- No matter what, Marvel’s structure mandates at least one fight scene every 20 minutes, and most of the time, those characters aren’t having in-depth discussions while they fight. This has to happen even though we almost always know how those fights will end, because
- The movie also has a pre-determined narrative, which we know because it’s the same narrative every Marvel movie adheres to, which is, roughly: There’s a thing and a bad guy and the bad guy steals the thing, so they fight. They lose one fight and then they lose another fight and then they win the last fight. The end.
- We also need to end the movie in such a way that all of the characters with ongoing franchises can go back to those franchises, alive and more or less unchanged.
- So, once Marvel’s formula has deprived the movie of (a) time for the characters, (b) the potential for the story to unfold in a surprising way, and (c) meaningful consequences, we then get each character’s maximum 10 minutes of focus (which is now more like five or six) cut down even further, with ads for other Marvel products. In Age of Ultron, we lose several minutes of valuable time that could be spent developing our characters to visit Wakanda and establish Andy Serkis as a villain, not because he’s important to the plot — he’ll totally disappear after this one scene — but because there’s going to be a Black Panther movie. Thor has to be taken out of the action for a while so that his scientist friend can help him hallucinate the premise of Infinity War. Captain America gets a flashback that doesn’t relate to the plot, but does remind you that he used to date Peggy Carter, who you can catch every week on ABC’s own Agent Carter! Etcetera.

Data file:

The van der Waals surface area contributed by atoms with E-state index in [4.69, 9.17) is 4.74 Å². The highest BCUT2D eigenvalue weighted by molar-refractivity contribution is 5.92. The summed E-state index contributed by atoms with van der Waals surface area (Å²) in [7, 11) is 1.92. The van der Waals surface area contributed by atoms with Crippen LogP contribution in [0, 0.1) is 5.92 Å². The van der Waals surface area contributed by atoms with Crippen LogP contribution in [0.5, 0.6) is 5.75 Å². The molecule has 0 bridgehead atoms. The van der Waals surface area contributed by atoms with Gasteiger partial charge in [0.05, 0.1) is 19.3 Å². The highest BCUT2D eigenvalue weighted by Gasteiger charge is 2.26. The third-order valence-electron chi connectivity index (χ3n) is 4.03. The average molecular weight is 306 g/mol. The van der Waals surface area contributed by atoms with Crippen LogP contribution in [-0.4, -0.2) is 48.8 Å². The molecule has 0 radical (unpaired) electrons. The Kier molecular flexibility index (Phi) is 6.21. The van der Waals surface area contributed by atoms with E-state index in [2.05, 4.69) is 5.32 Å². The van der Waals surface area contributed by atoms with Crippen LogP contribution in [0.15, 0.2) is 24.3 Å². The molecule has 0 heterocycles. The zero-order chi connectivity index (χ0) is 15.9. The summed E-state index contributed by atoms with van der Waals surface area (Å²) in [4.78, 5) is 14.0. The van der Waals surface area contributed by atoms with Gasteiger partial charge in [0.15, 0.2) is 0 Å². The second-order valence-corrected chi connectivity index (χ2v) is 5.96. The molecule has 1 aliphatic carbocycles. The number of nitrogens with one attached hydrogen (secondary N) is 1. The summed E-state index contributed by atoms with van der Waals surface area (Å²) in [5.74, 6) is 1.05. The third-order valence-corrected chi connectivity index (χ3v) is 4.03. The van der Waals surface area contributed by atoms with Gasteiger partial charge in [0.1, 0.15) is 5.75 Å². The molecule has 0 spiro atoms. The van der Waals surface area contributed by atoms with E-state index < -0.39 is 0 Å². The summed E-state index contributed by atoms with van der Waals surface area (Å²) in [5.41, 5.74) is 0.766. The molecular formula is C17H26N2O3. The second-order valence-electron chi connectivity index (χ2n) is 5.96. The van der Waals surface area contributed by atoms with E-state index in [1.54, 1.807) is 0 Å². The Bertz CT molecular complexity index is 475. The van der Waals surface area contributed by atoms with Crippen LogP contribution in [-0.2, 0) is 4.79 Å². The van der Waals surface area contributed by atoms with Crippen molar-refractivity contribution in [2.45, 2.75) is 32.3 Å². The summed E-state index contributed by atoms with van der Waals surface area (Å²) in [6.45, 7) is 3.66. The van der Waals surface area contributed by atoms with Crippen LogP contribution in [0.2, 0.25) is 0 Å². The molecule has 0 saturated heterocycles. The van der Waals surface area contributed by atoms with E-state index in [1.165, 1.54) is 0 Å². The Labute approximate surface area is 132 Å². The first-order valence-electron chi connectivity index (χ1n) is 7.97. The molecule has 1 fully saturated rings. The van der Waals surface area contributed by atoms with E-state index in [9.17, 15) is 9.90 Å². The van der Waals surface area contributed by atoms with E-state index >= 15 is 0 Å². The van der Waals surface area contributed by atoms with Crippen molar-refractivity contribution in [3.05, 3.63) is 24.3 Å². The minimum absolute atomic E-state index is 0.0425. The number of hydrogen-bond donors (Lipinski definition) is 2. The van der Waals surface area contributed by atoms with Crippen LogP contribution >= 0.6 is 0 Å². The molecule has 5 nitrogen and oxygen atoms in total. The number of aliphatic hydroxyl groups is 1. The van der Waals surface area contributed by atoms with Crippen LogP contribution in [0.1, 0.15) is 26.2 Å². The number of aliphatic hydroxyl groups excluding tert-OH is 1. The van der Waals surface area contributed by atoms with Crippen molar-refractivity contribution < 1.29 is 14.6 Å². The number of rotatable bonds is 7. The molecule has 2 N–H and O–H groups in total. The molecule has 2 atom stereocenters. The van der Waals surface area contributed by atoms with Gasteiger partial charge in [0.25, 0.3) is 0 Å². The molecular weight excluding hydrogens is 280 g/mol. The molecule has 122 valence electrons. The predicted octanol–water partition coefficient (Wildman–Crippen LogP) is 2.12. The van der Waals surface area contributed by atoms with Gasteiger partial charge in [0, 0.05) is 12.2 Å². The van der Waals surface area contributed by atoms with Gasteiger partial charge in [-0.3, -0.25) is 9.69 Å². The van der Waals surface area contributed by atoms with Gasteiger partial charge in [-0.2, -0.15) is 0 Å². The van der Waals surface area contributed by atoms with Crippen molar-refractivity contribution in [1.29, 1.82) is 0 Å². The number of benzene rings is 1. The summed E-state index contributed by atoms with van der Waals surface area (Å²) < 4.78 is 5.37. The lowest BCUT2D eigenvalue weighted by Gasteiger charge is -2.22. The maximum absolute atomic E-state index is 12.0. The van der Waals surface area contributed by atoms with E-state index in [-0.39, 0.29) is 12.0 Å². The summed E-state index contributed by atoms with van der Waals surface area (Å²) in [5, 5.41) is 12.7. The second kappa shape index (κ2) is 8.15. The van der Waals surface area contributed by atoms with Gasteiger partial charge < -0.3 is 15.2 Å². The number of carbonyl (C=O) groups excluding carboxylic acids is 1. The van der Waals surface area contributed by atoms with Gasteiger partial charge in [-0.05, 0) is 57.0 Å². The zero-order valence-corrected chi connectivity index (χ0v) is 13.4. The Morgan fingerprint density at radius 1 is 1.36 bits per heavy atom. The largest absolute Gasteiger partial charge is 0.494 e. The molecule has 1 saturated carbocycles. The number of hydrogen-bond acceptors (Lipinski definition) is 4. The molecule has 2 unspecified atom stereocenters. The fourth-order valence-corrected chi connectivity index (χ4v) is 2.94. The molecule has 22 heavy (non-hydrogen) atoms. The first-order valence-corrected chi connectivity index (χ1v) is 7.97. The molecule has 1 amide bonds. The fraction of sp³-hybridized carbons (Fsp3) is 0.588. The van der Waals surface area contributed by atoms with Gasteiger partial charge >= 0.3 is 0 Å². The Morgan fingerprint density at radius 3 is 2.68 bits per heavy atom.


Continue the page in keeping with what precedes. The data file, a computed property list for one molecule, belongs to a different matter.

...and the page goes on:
Not all of these pertain to the subject at hand, but #5 hits the nail on the head and they’re all interrelated.
Welcome to the future of cinema. And our preferences have very little to do with it. It’s likely going to be worldbuilding from here on out.
As soon as Star Wars completes the last trilogy, there will be a new Star Wars movie every two or three years until the end of time. Most likely, once they start making the Avatar Universe movie in a few years, they’re not going to stop for a very long time. Who knows, maybe it will be established in some Hawkworldian continuity mess that somehow someway Avatar is a planet in the Empire.
The shared universes in comic books show just how far they may be willing to go. It turned out to be poisonous for the comic book industry, but once they did it they couldn’t stop because it was always good in the short term to get people who enjoyed Comic Book A to buy Comic Book B even if all of the interrelatedness made it extraordinarily difficult to attract new customers. The industry even recognized the problem, making promises to simplify that would last until they needed a new sales jolt. Comics aren’t movies, but I am not at all confident that this is something the industry will simply drift out of. Just as sequels and existing properties provide some insurance that makes investors comfortable, shared universes will allow them to do so with ever-more expandability. The superhero movie trend will continue until it fizzles out, and shared universes will likely keep going beyond that.
Television shows have gone from a bunch of characters appearing in one story one week and another story the next to being an ongoing story trying to trap you in an ongoing, interconnected narrative. Comic books did this a long time ago. Movies are doing it now. Even novels are going in that direction as authors describe their flagship characters as paying the bills and their one-shots (and in some cases subsequent serials) as their creative outlets, with the younger generation hooked into the format.
They’ve figured us out, whether we’ve figured ourselves out or not. We’re just along for the ride of our own invention.